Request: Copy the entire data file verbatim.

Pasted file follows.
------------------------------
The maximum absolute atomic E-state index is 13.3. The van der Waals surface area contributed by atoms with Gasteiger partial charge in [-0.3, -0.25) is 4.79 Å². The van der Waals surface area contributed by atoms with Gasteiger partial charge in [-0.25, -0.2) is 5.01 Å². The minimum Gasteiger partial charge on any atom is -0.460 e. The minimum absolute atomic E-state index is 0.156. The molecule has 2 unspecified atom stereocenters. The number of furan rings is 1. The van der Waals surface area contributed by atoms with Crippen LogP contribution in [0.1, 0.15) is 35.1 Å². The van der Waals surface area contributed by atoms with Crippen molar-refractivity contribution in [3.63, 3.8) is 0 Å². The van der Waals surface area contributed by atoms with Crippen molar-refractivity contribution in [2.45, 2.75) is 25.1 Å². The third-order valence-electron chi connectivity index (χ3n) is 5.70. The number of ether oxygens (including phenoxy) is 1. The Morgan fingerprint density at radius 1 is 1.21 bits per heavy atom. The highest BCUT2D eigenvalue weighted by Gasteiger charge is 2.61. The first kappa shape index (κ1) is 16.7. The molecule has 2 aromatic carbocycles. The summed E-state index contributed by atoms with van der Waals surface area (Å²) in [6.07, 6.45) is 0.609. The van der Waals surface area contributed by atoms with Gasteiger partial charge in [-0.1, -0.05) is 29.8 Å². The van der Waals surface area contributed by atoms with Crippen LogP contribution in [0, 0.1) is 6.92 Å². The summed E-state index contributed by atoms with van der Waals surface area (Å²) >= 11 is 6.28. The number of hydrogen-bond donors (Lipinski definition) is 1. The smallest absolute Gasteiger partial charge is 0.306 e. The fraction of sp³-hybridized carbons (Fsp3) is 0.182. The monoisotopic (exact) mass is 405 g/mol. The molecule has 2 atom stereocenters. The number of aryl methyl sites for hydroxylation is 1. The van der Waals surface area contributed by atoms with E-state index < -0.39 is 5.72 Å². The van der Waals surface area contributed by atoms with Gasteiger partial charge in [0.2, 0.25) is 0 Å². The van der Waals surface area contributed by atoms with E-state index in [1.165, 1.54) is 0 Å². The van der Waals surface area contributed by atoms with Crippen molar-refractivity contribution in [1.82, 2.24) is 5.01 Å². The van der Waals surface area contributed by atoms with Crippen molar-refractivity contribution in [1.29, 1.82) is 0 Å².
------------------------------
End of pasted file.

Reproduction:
The maximum absolute atomic E-state index is 13.3. The van der Waals surface area contributed by atoms with Gasteiger partial charge in [-0.3, -0.25) is 4.79 Å². The van der Waals surface area contributed by atoms with Gasteiger partial charge in [-0.25, -0.2) is 5.01 Å². The minimum Gasteiger partial charge on any atom is -0.460 e. The minimum absolute atomic E-state index is 0.156. The molecule has 2 unspecified atom stereocenters. The number of furan rings is 1. The van der Waals surface area contributed by atoms with Crippen LogP contribution in [0.1, 0.15) is 35.1 Å². The van der Waals surface area contributed by atoms with Crippen molar-refractivity contribution in [3.63, 3.8) is 0 Å². The van der Waals surface area contributed by atoms with Crippen molar-refractivity contribution in [2.45, 2.75) is 25.1 Å². The third-order valence-electron chi connectivity index (χ3n) is 5.70. The number of ether oxygens (including phenoxy) is 1. The Morgan fingerprint density at radius 1 is 1.21 bits per heavy atom. The highest BCUT2D eigenvalue weighted by Gasteiger charge is 2.61. The first kappa shape index (κ1) is 16.7. The molecule has 2 aromatic carbocycles. The summed E-state index contributed by atoms with van der Waals surface area (Å²) in [6.07, 6.45) is 0.609. The van der Waals surface area contributed by atoms with Gasteiger partial charge in [-0.1, -0.05) is 29.8 Å². The van der Waals surface area contributed by atoms with Crippen LogP contribution in [0, 0.1) is 6.92 Å². The summed E-state index contributed by atoms with van der Waals surface area (Å²) >= 11 is 6.28. The number of hydrogen-bond donors (Lipinski definition) is 1. The smallest absolute Gasteiger partial charge is 0.306 e. The fraction of sp³-hybridized carbons (Fsp3) is 0.182. The monoisotopic (exact) mass is 405 g/mol. The molecule has 2 atom stereocenters. The number of aryl methyl sites for hydroxylation is 1. The van der Waals surface area contributed by atoms with E-state index < -0.39 is 5.72 Å². The van der Waals surface area contributed by atoms with Gasteiger partial charge in [0.2, 0.25) is 0 Å². The van der Waals surface area contributed by atoms with E-state index in [1.165, 1.54) is 0 Å². The van der Waals surface area contributed by atoms with Crippen molar-refractivity contribution in [1.82, 2.24) is 5.01 Å². The van der Waals surface area contributed by atoms with Crippen molar-refractivity contribution in [1.29, 1.82) is 0 Å².